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May 16, 1968 The CatalY!t Paul clef notes Grants Totaling $15,000 Follow NC Accreditation toms of thoqht and knowlodJo tranamiuion. Out of Hiding Two grants totaling $151000 have been received byN ew College from the United States Steel Foundation and the c. I, T, Foundation, Yolk The college waa one of only 15 libua.l artt and acionces colleges on the list far that grants prol"am. Ol the 1968 u. s.steol Board ChairmanRogerBloush add, "As in prior yolll'l, our prosram ,Js strongly related to our belief in th importance of the opportunity for the t:olleges and\mivenities to purI'UO in their own ways-includingthe exper iment and innovate with new l)llt-"It la ailmlficant1 11 add Dr. El mtnclorf tho Ford Fo\md& t1on tb Unitod S\:t.toa Stool Fo\lllda.Uonhavo made aUt to Now College and pointedly romarko'Cl aboutinnovationin education, We have d.od!c atod owtolvea to fin dina now waya to oduc ate youna people at tho colloso level, and we are gratifted at thla recognition of O\lr IU.CCeSS, 11 After several s u r p r is es and a twenty-nJne -hour delay, pianist Dave Brubeck and baritone saxi phonist Gerry Mulligan appe 11red lJ1 concert Monday night at the Bayfront Center Jn St. Petersburg. The ftrst surprise was that either Brubeck or Mulligan was appearing at all, Mer the break-up of his long-lived quartet last December, Brubeck had supposedly retired to compose "serious music. Mulligan's talents as m ll'ranger have alreadykepthim busy writing movie music, TV commercials, and similar trlfles for several years, NevertheleS111 have decided to embark on a limited concert schedule; whether they wW cont!Jlue to play together is unknown. Also surprising were Brubeck's accompanists. These were originally announced as being bassist Richard Dwis and dtUmmer Alan Dawson, both of whom arc among the best on their respective !Jlstruments. At the concert, however, Davis was replaced by the adequate but hardly superior Jack Six, The evening began with both men firmly in character;Brubeck opened with some fatuous remarks about jazz being bom lJ1 New Orlc ans, and Mulligan archly countered that it was bom lJ1 Philadelphia. The group proceeded tow am up on 11 St. louis Blues, 11 which was followed by a pleasant slow-drag "New Or leans" that featured some beautiful hoarse-throated bent notes by Mulligan. At this point, the quartet played what like three original pieces, two by Brubeck and one by Mulligan. This was the least enjoyable portion of the concert. Brubeck's solo stated well on the first of the three, but soon degea erated into some harmonically complex but emotionally sterile Mulligan's piece fe a tured improvised counterpoint, one of h!a trademarks, but lt wu tim 1 d 1 y done, and both solo1Jt1 seemed to be overly anxious about being too loud. All this was forgivable; it was early in the evening, the group was playing new material, and, more th.an incidentally, it was the first full-length concert they had played together. At any rate, it alf served to warm Mulligan up for a rousing reading of his first hit, "Bernie's Tune, IT which was the first really outstanding number of the concert, McWhorter To Give Recital A Senior Recit& will be given by flautist Cheryl McWhorter with theN ew College String Quartet and Mrt1. Jerome Meachen on Saturday, May 18. The performance wW take place at 8: 15 pm in the Music Room of College Hall, and wlll be open to the public without charge. Pieces to be performed at therecital are "Fantasie" by Faure; Sonata for Flute Alone, c.P.E.Bacb; "TheJetWhistle, 11 H. Villa-lobos; "A Night Piece, 11 Arth.lr Foote; nsonate, II Hindemith. McCarthy Tonight Senator Eugene McCarthy De mocratic presidential candidate, wW speak at Tanpa's Curtis Hixon Auditorium this evening at 8:30, Admission to the speech 1a free, and trnnsportation will leave New College at 6: 30. McCarthy, entered in the Florida primary election May 281 will be making a 11whistle-stop" tour of the state today and to morrow include Tallahassee, Jacksonvllle, Orlando, St. Tampa, Miami, and Miami Beach. On Saturday, eleven student, most of them from New College, went to !hopping centers to distribute Me earthy literature and dia cuss his candidacy with interested person.e. Second-year student Steve M a rs d. en co-ordinator of campus work for McCarthy, esti mated 1, 000 pieces of literature were diatr1buted. Aftor the intermisdon, the quar tet began a set of pieces they o.re preparing to play in Mexico, the lo.st stop on their present tour, The first of these, an adapted American Indian song in 3/4i wra highlighted by a Dawson so o, in which the drummer used a go\.IN instead of drumstick. Mulligan's "Mexican Jumping Bean" was the basis for a surprisingly good Brubeck solo based on a jagged descending figure. Mulligan himse 1f played e1pe cio.lly well on the rem a.lning pieces in this group, which included 11 Cie llto Lindo, 11 11Recuerdo, 11 and a b llad of his own. An up-tempo "Out of Nowhere" came next, By this Dawson was swinging Brubeck W-955"' 114 North Orange Ave. Sarasota,Fia. British Need Diggers Volunteers V.,lunteorsa.ro ursentlynecdod by the CouncUforBrftilh Arch olo&y forexcavation to bo conducted lor the Mmiltry ot Public B\Ulc!Jnsa and Workl and the Une4ln MUIIoum m Crut Brtta.t.n, aceordina to Indo Study Coordinator J amu Feeney. A brochure tho proj oct 1a avallable 1n tho Off-Campus Projc:ct Office, F coney 1dd,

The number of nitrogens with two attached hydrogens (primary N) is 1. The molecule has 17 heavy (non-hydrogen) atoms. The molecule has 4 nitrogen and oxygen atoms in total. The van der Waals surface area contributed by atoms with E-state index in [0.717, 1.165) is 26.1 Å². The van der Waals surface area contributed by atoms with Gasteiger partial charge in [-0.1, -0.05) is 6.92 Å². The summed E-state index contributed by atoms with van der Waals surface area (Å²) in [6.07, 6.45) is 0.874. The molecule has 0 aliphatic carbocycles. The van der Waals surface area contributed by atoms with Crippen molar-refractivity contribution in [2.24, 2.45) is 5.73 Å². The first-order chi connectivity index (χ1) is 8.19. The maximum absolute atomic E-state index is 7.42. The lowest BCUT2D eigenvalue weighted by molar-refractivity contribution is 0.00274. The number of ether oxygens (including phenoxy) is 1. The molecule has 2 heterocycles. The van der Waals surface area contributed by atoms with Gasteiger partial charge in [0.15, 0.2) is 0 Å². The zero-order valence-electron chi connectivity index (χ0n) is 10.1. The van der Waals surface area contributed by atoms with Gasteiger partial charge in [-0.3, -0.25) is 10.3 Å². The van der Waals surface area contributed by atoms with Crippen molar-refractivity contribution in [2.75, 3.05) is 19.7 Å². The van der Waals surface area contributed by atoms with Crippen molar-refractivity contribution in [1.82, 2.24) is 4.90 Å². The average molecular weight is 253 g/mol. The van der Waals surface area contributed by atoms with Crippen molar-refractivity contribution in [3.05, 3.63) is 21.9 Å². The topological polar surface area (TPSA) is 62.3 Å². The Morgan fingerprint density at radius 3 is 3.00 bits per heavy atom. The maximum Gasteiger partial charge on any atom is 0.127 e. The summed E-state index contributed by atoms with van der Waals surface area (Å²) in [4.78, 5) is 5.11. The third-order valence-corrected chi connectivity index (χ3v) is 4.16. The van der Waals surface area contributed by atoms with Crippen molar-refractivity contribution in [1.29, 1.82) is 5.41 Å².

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Pag e 4 The Catalyst May 16, 196 8 Turning 0 era Faculty Member Of the Week Recent visitors to the library noted hvoim pr,,, "'Tients of the facilities there. A lounge, complete with sofas Coke ma-:i1ine, has been created in the old pantry. Tables are also a vailable f o r typing. Upstairs, a microfilm reader-printer has been installed in the microfilm room. The acquisition of the $2200 machine was made possible through the efforts of the Women' s Library Association. It can be used as a reader, and will also make copies from microfilmed material much like a Xerox machine. Cost for copies is 10 a page. Professor of History Dr. George Mayer is widely feared and admired for his wit. He is not only a noted chronicler of the Republican party, but is justly famed for his pungent observations on Samoan society. As a matter of fact, Dr. Mayer seems convinced that little academic work is done by students, who pursue certain headier interests almost exclusively, according to his view. And he is a leading sceptic among New College educational theorists, having little faith in most of the educational shibboleths considered sacred by true believers. S o why has he been here so long? Why does he stay? (If you'll notice, this week we aren't even asking why he' s Faculty Member of the Week.) Romero Chosen Program Finalist Second-year student Stephen Romero has been notified that he is one of 61 students chosen nationally as finalists in a $4(), 000 EducationalFund Awards Program of the Great Books of the Western World. Top prize in the contest sponsored by Great Books, which is published SAC Discusses Admissions The Student Academic Committee discussed the relation of admissions policy to ew College's academic quality at its meeting Tuesday. It was brought out that the slant given to the admissions literature could determine the type of student that applies to the school. It wa; especially noted that a great emphasis on quality could conceivably underemphasize the innovative aspects of the school. It was also learned that students can obtain names of freshman applicant s if they w i sh to meet with them over v a c at ion perio ds off campus. The SAC also discussed the op portunity that the Independent Study Period offers for introductory work in a field. This type of study ( as opposed to an in depth study of some relatively well-known area) should not be discouraged. I t was also mentioned that forms of I S P s other than a research paper are accepted in every division. Lawyer To Speak This week's Forum will be hel d tonight, and will feature lawyer and NAACP member Ike Williams of S t Petersburg speaking o n "Ci vil Rights. The program will begin at 6 :30 in the Fishbowl. .. 1130 by Encyclopaedia Britannica, is $5, 000. There are ten prizes of $1 000 each for the next ten top scholars and the remaining final-GOLDEN HOST PatEOnize Our Advertisers ists are eligible for $500 pnzes. Romero, along with the other winners who represent 30 states and Australia completed four objective test; and submitted essays based on material in the Great Books se Beautiful Rooms '50-Foot Pool Putting Green-Bahi Hut Cocktail Lounge 4675 N. Tamiami Trail 355-5141 JACK RAINS WASHES HIS HAIR AT SURF COIN LAUNDRY The cash awards are intended to provide assistance for children in college or planning to attend, but there is no limitation as to how the awards may be used. In addition to the cash prizes to the students, a 54-volume set of the Great Books of the Western World will be given to the schools attended by the finalists of this, the fifth intern :tional competition. Final awards will be announced within 30 days. UNITARIAN CHURCH 3975 Fruitville Rood Sunday service: 10:30 a m SERMO TOPIC: "MAN, M O RALS AND MATERIALISM" Nursery and Church Schoo 10:30 a m 3428 No. Trail 355-3446 F INE DOMESTIC WANTED: SPANISH CUlT A R (GIB SON, MARTIN O R MEXICAN) CALL MRS. MARQU A EXT. 347 FREE ANCHOR-HOCKING CRYSTAL with 8 Gallons or Fill-Up at TRAIL PLAZA TEXACO U.S. 41 & Myrtle ECOPPER BA t570 Lockwood Ridge Rd. 955-3446 I MPORTED LIQUORS Com e Join Our 2nd Annual CONE KILLER CONTEST F or $25.00 Savin g s Bond a nd T rop h y SMITTY'S BEE ROO serving every day 5 pmI am (Across from Florida Theater)